Russia: it’s almost like a different country

Depending how lucky you get with your layover in Frankfurt, it’s a 14–17-hour trip from SFO to LED (the airport code for St. Petersburg is still based on the city’s Soviet name, Leningrad). So if I go on a bit much about my mid-April trip, maybe I’ve earned it. Anyway, a few things about Petersburg (as the natives call it) that you may not know:

It is customary, if not de rigeur, to take off your outside shoes when you visit someone’s house and switch to a pair of slippers, which any civilized host is expected to supply you. It is even customary when you go to someone’s house to change out of your outside shirt and pants and into, typically, a track suit. Something about the dirtiness of the air or slush outside? Maybe once upon a time. Petersburg certainly doesn’t seem particularly dirty today. In fact, it’s quite beautiful.

Front doors — for instance, from your apartment to the building’s hallway — are all doubled, as are windows. Of course, it’s an understandable accomodation to the butt-cold arctic winters in this largest northernmost city in Europe, and I suppose it works pretty well to conserve their irrepressible steam heat. But it means that, even on a nice spring day, every place you go is too freakin’ hot.

You don’t have to. I mean, maybe 10%, if you’re feeling generous, in a restaurant. Maybe. But it’s not expected. And in cabs or elsewhere, absolutely not. So though the city is very expensive — especially since W. drove our almighty dollar into the toilet (along with everything else) — that saves an assload of dough.

Unless you’re really into sausages and that kind of stuff, Russian food can be a little dull and even — when you get into all the blood-sausage stuff — a little gross. But that assumes you have to eat Russian food. It’s like England. Eat the immigrant/ethnic food, instead, and you’ll have a much better time. In England, of course, it’s Indian. In Russia, it’s stuff from Georgia, Uzbekistan and Armenia, all of which may be a little hard to distinguish, one from the next, because all of it is more or less what we think of as middle eastern(ish) — hummus, shishkebob, dolmas — and delicious.

You can get a better meal, later — much later — in St. Petersburg than in our own food-obsessed St. Francisburg. And you can get a drink all the way up till 6 am. And late restaurants and all-night bars — of all flavors and sizes — are pretty much everywhere. And even at 3 am, there’s plenty of peeps out on the street. And as long as you don’t pick a fight, it’s safe (in fact, it’s especially safe for women — my friend told me that rape is almost nonexistent in Petersburg because the men deeply respect the women. That is, until they marry them. Domestic violence is widespread).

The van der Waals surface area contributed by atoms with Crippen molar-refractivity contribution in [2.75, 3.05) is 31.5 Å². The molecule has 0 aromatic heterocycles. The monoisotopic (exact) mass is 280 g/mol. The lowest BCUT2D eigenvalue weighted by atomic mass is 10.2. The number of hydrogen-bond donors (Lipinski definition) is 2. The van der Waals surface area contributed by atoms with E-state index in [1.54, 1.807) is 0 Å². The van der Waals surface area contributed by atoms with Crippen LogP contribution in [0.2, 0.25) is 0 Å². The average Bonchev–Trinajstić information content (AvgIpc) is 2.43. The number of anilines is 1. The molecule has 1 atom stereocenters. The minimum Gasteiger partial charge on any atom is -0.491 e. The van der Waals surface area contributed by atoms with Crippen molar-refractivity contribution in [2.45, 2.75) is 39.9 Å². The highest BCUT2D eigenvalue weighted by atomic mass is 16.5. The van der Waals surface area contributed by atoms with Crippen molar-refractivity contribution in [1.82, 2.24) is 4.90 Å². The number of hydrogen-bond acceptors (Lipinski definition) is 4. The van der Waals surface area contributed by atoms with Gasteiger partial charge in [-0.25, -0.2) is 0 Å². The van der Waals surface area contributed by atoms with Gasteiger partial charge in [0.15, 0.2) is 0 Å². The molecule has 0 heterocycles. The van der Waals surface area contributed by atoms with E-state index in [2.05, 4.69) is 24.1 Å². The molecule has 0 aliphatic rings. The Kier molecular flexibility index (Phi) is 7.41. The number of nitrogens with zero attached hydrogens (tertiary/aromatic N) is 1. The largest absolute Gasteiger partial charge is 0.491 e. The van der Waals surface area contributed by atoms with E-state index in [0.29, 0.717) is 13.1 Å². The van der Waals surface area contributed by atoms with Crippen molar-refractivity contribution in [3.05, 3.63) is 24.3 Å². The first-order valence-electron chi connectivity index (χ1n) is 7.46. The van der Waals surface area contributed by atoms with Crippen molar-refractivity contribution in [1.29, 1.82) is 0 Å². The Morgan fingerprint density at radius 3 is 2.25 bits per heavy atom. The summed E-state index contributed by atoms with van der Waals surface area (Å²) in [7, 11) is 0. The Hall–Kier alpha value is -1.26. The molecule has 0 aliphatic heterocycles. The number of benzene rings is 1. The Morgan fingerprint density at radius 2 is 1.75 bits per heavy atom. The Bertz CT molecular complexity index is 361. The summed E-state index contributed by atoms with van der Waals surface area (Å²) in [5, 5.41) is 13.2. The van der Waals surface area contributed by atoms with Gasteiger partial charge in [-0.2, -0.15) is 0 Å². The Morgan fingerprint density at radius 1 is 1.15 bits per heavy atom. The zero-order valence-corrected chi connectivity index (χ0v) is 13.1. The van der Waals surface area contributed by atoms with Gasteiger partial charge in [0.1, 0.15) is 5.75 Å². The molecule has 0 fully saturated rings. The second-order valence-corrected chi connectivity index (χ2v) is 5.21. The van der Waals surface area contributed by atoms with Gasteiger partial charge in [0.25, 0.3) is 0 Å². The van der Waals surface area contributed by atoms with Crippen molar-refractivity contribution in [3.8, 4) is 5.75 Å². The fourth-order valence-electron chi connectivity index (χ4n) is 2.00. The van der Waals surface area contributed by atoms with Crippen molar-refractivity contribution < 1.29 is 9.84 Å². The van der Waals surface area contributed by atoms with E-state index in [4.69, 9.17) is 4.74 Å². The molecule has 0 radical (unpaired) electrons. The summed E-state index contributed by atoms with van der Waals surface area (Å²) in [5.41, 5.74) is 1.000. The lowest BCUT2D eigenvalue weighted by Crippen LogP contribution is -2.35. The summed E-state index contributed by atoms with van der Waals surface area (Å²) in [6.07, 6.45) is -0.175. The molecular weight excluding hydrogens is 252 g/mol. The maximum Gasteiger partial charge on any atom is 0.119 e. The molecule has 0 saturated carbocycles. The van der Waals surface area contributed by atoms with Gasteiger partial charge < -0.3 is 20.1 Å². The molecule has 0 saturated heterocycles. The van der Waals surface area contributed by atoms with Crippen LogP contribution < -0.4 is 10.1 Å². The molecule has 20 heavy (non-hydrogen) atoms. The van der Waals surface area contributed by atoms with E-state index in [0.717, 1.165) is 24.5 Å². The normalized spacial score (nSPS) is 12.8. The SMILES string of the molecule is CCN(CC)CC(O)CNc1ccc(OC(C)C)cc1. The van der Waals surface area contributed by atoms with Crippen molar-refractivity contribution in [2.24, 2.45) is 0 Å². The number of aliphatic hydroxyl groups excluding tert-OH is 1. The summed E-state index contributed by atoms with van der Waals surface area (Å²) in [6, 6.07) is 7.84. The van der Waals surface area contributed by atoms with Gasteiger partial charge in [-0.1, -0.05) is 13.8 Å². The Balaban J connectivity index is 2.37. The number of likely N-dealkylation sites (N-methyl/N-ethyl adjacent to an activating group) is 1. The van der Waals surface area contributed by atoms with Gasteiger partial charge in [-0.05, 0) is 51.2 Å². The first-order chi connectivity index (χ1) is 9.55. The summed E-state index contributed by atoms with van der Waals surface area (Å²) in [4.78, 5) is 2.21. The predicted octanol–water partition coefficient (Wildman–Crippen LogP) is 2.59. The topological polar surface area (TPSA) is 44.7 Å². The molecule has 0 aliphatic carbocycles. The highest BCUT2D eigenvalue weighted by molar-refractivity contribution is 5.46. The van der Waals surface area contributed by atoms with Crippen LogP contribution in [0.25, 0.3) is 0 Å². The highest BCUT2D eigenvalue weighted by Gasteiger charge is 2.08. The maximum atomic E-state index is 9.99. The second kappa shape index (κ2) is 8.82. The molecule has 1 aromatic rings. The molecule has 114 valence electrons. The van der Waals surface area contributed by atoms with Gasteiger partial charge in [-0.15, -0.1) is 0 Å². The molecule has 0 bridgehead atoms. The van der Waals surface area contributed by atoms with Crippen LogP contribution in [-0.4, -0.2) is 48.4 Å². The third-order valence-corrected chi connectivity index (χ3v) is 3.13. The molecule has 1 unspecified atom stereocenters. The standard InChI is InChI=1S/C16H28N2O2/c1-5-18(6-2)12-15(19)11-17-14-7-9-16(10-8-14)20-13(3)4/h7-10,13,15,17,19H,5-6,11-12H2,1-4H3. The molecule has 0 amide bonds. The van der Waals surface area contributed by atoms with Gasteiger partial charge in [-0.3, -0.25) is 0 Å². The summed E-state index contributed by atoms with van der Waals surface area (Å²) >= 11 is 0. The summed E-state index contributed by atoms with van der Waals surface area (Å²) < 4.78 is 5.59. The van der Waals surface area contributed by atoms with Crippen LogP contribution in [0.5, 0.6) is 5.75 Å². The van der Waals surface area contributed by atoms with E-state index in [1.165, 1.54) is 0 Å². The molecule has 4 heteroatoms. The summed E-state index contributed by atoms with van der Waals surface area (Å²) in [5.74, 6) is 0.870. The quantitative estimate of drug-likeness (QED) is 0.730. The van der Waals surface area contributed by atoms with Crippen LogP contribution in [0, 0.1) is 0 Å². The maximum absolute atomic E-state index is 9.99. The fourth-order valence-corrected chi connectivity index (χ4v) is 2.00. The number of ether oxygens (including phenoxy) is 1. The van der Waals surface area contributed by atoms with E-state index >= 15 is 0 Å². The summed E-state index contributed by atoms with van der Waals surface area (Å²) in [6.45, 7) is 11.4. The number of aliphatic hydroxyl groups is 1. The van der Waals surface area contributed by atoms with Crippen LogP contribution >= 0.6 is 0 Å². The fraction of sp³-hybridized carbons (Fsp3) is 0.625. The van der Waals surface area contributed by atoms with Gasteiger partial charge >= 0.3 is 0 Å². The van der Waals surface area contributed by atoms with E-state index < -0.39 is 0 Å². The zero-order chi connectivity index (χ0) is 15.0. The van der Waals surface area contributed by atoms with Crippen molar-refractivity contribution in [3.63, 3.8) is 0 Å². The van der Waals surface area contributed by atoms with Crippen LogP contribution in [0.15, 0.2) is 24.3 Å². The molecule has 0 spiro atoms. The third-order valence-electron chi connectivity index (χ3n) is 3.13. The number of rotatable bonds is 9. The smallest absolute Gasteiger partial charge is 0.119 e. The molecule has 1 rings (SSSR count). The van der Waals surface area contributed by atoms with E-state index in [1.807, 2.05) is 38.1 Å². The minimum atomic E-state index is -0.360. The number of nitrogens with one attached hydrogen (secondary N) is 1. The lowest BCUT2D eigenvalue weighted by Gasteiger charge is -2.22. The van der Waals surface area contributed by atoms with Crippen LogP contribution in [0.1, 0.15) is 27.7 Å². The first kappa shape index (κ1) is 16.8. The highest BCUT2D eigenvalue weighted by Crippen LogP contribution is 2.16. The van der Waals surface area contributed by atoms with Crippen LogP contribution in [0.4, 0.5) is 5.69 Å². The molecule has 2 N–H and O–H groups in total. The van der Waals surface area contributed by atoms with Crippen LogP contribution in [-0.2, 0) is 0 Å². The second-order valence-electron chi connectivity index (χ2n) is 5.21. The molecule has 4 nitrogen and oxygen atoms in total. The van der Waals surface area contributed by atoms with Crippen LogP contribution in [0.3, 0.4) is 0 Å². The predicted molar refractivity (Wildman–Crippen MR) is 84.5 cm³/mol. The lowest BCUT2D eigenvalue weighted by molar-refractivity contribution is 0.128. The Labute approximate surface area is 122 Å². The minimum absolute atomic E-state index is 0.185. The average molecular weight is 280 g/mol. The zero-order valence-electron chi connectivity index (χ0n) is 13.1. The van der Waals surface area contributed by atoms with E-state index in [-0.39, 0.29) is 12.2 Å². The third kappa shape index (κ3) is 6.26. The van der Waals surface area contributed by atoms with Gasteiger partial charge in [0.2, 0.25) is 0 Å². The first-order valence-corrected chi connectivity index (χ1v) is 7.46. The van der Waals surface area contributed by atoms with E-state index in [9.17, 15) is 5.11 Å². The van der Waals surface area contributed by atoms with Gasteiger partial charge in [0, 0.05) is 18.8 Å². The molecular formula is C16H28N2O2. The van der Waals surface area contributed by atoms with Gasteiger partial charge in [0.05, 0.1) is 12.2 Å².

Hold your hand down low to hail a “gypsy” cab, which is likely to just be a guy on his way home from work, rather than a pro. When he stops, you lean in and say, “I’ll give you X rubles to take me to the Hermitage,” and there’s a brief negotiation (everybody seems to know what the price is, approximately), and you jump in the front seat and you’re off. Almost nobody I saw held their hand up high to hail a regular taxi, which are typically twice as expensive. Likewise, there is a private network of minivans that shadows the city bus routes and offers the same destinations, for less. Petersburg also has a subway system. If not quite as opulent as Moscow’s, it’s still nice, with artwork and some chandeliers, not to mention it’s clean and safe and covers much of the city. In short, with its combo of private and public transit, this bustling city of 4.6 million moves its citizens around pretty damn efficiently.

Don’t drink it. Not even the locals do. Apparently, the pipes are so old in this 300-year-old town and were so neglected during the Soviet era, that you never quite know what’s gonna come out. Showers are OK– and I was also brushing my teeth with it (because have you ever tried to brush with bottled water?!?) — but nyet on the imbibing.

They’re a strange looking people.